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April 18 2006 12:00 AM

Iraq is not a monolithic nation that can be described in over-generalizations. Of the 18 provinces in Iraq, 12 possess some stability. There have been some positive developments, including the proliferation of media and free elections. Unfortunately, there are significant political and economic problems in Iraq, which can be largely attributed to the security situation. It is difficult to build an infrastructure or civil society when terrorists are determined to prevent development.




Bunting scolds the United States for its “extensive past in the regime change of other nations.” It should be noted that those regime changes include the fascist governments in Germany, Italy and Japan.




Bunting asserts that money spent in Iraq would be better spent on “hungry, homeless, sick and uneducated” Americans. At one point Bunting tells us that the United States only cares about its interests and now she tells us that the United States should care more about its interests. Furthermore, there are hungry, homeless, sick and uneducated Iraqis. Why is it wrong to spend money on them simply because they are not Americans? Bunting seems to be trying to turn the poor people of the world against one another. She concludes with an ad hominem attack on “unflinching nationalists.” Whether nationalist or not, one should certainly flinch when reading Bunting's unfortunate letter.


— Mark Baxter, East Lansing


 


Too Kind to Milliken? 


Before City Pulse canonizes former
Gov. William Milliken (“The high road less traveled,” excerpt from
“William G. Milliken: Michigan's Passionate Moderate,” by Dave Dempsey,
April 5), let me give my 2 cents' worth.




I recall a lieutenant governor who won
a very close election in 1968 due to voting machines in Detroit
malfunctioning. Later that year, “Mr. Bill” addressed a huge
anti-Vietnam War rally by saying, “Please be peaceful.” If only he had
told his party's president the same thing. While he was good for the
environment and for workers, Milliken also supported conservative
national candidates of his party, including Nixon, Agnew and Ford. He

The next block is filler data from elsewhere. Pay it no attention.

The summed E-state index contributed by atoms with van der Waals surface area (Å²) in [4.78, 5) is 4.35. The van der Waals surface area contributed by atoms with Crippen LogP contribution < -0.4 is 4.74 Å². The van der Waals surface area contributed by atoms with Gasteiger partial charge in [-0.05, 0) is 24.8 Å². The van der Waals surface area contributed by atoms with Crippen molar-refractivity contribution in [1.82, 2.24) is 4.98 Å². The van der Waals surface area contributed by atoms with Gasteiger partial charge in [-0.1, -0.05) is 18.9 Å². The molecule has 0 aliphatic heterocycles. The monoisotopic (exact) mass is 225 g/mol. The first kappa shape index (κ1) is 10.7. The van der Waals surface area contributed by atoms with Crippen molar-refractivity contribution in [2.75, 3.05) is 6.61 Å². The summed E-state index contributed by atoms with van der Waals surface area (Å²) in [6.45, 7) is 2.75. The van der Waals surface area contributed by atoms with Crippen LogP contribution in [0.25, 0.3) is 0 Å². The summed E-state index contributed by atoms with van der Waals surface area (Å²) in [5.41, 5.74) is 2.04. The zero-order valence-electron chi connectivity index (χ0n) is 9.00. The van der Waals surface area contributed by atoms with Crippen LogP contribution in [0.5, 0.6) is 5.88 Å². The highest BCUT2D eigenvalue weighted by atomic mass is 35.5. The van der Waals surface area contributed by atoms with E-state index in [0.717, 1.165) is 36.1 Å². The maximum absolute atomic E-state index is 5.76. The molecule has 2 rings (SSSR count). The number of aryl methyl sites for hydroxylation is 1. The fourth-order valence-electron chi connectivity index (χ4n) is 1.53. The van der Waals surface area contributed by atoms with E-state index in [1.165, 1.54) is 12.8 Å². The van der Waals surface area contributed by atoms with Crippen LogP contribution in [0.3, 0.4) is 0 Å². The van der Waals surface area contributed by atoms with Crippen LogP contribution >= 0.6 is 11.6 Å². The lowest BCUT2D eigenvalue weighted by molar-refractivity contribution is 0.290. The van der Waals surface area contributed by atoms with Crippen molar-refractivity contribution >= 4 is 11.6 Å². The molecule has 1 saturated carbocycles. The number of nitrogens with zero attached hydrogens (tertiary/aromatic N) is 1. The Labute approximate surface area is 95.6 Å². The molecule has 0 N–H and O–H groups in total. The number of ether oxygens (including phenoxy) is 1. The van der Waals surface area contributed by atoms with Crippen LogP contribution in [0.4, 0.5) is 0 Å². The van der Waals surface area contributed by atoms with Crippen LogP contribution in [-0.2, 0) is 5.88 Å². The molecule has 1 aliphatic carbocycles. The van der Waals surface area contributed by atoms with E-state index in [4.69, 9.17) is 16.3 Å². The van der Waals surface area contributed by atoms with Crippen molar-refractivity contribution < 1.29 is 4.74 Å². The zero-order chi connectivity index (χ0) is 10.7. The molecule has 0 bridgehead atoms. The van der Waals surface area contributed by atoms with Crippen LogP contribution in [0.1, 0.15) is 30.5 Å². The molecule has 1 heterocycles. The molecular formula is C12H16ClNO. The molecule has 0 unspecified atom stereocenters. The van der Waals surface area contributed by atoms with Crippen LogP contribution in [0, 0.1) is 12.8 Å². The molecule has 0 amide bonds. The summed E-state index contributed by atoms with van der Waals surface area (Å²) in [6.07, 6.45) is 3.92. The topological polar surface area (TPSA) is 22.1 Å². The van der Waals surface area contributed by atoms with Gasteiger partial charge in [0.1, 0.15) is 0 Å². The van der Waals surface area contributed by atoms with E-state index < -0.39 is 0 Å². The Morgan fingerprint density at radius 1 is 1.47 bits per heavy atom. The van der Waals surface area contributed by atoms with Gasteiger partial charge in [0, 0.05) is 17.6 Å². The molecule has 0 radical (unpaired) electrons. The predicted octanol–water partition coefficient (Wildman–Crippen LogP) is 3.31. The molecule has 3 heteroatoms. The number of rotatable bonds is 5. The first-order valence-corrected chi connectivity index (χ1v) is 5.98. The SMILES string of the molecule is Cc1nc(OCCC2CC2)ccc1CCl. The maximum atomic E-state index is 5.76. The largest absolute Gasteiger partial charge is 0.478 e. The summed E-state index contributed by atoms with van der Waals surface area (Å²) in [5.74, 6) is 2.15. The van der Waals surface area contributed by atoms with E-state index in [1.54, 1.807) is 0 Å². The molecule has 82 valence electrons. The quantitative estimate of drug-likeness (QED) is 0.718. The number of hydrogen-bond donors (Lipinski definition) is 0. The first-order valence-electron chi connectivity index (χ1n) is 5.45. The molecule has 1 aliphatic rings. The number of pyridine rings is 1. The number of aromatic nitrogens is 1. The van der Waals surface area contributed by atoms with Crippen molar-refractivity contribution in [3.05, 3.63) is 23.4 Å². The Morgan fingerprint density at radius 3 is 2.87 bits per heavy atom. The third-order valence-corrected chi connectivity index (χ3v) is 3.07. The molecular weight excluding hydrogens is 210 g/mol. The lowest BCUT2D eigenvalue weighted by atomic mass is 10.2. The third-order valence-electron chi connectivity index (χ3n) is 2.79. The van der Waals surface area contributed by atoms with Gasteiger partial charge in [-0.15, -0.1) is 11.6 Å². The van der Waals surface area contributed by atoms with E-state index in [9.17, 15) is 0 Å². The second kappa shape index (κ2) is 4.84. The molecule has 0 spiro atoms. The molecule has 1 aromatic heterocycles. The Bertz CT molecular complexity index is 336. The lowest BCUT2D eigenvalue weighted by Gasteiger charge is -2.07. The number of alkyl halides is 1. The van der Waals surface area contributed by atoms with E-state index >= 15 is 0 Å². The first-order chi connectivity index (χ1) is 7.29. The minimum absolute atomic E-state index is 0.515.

left state government in a fiscal mess, which his successor, James
Blanchard, had to overcome.




So, for those who read City Pulse without historical perspective,
Milliken was great only in the eye of some beholders. Buy Dempsey's new
book, if you wish, but you should keep in mind that despite what
Dempsey says, Jim Blanchard won on his own platform, not as “an
extension of the Milliken legacy.” To equate Blanchard with his
successor is baloney, even in the context of revisionist history. But
perhaps revisionist history sells books.


 — Jack Finn, Grand Ledge


 


Send GOP packing 


To paraphrase an old Tennessee Ernie Ford song, the Republicans had 16
years and what did we get? Another day older and deeper in debt. St.
Peter don't you call me cause I can't go. I owe my soul to the
Republican store.


 

It's time to close the Republican
store. It's time to tell the Michigan Republican leadership that when
they decided to support Dick DeVos — a billionaire who had used his
vast wealth to smear other Republicans in the 2004 elections, who
bought the 2006 Republican gubernatorial nomination by threatening to
bury his opposition in cash and who was responsible for sending over a
thousand jobs to China — that we do not want a government that has been
bought and paid for.




Let's close that Republican store for good and send DeVos, Dave Camp,
Mike Rogers, Tom Delay and Jack Abramoff home, prison or wherever they
belong.

— Thomas Ford, Owosso



 





 

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